If I could reach the stars I’d pull one down for you
Shine it on my heart so you could see the truth
That this love I have inside is everything it seems
But for now I find it’s only in my dreams ~ Gordon Kennedy, Wayne Kirkpatrick, Tommy Sims

 But every time you hold me

You take away some lonely

Everytime you love me

The further away I get from the edge ~ Pete Sallis

Questioning those in powerful position
Running to those who called His name
(But) Nobody knew His secret ambition
Was to give His life away ~ Amy Grant, Michael W. Smith, Wayne Kirkpatrick

Oh, it seemed like a holy place, protected by amazing grace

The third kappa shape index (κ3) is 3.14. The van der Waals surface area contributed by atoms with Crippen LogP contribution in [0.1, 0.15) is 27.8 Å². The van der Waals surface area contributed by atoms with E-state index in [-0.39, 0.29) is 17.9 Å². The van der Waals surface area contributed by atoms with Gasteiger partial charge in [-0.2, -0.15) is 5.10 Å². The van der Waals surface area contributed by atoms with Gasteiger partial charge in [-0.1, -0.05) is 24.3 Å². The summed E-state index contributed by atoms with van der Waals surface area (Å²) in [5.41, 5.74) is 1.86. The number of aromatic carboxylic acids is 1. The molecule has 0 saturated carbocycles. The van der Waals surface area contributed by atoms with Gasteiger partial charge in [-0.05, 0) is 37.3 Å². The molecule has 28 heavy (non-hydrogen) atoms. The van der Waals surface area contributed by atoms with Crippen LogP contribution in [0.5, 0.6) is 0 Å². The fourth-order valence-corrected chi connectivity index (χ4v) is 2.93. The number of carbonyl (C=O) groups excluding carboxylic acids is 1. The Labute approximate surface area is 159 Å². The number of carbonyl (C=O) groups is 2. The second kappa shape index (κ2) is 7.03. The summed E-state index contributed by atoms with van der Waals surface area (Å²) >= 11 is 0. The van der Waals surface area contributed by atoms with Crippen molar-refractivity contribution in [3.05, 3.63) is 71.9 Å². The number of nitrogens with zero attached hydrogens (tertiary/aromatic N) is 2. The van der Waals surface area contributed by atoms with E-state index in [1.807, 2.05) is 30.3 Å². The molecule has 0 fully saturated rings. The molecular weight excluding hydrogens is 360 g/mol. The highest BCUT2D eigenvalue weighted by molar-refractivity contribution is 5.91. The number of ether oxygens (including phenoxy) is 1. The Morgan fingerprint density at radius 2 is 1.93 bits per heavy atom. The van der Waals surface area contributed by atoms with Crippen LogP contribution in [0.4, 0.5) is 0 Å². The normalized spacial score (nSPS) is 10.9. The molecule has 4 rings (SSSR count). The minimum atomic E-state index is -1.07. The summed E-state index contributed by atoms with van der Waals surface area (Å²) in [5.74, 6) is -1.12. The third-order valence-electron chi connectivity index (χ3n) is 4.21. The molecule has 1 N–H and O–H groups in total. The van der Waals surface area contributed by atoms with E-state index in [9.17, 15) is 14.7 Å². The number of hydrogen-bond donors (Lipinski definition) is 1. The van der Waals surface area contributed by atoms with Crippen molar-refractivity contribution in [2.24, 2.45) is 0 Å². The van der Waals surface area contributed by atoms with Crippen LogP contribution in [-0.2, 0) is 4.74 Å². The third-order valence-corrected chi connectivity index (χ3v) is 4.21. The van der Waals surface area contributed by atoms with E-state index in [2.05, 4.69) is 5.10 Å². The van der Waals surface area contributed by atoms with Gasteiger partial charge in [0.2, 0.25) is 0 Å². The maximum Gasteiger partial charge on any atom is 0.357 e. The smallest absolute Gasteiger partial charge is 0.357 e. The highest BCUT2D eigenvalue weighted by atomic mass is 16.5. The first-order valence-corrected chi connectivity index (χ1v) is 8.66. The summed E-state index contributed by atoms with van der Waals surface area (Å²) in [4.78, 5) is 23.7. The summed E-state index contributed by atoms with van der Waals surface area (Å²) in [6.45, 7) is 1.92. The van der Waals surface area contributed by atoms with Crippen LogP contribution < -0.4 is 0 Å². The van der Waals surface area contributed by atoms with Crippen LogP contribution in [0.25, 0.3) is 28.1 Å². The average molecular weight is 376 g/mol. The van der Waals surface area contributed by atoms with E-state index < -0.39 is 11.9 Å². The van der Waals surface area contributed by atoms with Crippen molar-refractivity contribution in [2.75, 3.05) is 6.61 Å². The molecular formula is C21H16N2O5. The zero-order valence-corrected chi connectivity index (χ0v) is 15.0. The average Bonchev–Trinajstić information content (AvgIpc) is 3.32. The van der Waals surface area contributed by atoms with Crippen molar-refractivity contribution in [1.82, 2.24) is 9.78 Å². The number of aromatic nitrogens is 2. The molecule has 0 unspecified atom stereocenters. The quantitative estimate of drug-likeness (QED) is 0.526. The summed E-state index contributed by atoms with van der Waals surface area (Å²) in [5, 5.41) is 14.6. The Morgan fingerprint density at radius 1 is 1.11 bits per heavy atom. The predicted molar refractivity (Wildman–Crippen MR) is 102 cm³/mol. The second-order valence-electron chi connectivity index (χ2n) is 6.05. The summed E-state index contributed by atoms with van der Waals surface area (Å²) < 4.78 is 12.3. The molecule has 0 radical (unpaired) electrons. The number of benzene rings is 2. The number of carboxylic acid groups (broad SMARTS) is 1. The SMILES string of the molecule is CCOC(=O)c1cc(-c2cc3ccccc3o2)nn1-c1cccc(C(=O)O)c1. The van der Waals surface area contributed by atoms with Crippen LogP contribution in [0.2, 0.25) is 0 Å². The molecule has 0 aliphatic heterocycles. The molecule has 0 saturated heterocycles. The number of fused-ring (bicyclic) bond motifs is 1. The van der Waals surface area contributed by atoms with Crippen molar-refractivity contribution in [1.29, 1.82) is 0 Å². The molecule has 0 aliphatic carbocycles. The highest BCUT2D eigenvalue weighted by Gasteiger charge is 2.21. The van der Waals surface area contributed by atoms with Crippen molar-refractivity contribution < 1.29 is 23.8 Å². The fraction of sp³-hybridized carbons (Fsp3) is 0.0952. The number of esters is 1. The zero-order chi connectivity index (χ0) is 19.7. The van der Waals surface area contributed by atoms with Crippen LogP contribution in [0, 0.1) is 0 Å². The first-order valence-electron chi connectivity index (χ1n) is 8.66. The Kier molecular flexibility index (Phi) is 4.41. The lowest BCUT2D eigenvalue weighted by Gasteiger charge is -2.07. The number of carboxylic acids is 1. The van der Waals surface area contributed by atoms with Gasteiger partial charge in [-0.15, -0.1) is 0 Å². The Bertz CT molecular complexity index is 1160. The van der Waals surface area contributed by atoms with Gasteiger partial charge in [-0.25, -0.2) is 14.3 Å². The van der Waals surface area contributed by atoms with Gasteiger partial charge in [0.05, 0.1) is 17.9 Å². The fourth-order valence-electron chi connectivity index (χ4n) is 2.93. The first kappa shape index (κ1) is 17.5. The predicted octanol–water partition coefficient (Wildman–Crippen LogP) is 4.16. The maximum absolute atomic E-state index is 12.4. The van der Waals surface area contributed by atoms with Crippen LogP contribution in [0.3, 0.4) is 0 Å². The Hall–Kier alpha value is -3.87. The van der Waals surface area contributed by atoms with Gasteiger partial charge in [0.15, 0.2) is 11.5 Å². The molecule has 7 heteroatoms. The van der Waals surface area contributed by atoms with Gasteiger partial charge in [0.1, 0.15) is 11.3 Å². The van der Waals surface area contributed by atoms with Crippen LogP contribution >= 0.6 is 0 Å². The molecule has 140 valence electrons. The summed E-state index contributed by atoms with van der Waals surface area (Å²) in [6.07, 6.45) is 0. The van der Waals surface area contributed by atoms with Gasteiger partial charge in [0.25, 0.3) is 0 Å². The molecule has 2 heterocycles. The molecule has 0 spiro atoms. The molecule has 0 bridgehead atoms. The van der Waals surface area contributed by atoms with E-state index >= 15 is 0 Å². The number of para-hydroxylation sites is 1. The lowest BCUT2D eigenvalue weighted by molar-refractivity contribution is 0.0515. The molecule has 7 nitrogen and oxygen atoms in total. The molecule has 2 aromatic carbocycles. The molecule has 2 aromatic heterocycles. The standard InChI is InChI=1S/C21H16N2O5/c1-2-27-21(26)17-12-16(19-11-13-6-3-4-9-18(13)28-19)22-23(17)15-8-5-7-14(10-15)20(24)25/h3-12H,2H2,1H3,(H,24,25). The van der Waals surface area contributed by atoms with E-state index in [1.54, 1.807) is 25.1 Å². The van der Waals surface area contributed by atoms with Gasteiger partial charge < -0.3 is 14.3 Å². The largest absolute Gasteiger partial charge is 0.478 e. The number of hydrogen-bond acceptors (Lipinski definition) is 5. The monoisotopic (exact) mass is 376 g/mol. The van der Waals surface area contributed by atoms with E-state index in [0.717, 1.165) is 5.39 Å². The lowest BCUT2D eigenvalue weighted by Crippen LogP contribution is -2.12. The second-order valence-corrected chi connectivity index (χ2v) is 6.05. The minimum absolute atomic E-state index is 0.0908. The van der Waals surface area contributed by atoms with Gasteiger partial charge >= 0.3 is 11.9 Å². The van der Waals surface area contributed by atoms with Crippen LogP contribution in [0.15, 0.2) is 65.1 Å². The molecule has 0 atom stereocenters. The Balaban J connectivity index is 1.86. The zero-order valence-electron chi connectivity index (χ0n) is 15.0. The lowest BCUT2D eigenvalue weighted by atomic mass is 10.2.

And we would sing right out loud, the things we could not say
We thought we could change this world with words like “love” and “freedom”
We were part of the lonely crowd inside the sad café ~ Don Henley, J.D. Souther, Joe Walsh, Glenn Frey

Would I know by sight if I met you in the street
Clandestined collision by shuffling feet
I’ve only seen your face on museum walls
But your everpresent eyes don’t miss the sparrow’s fall. ~ Justin Vigeant

In open fields of wild flowers, she breathes the air and flies away
She thanks her Jesus for the daises and the roses in no simple language
Someday she’ll understand the meaning of it all ~ Matt Bronleewe, Dan Haseltine, Charlie Lowell, Steve Mason

You’ll see mountains and the valleys

And the rivers far down below

Oh the high road might get lonely

But it’s the only way to go ~ Pete Sallis

And I don’t know how it gets better than this

You take my hand and drag me headfirst, fearless

I don’t know why but with you I’d dance

In a storm in my best dress, fearless ~ Hillery Lindsey, Liz Rose, Taylor Swift

 Desperado, why don’t you come to your senses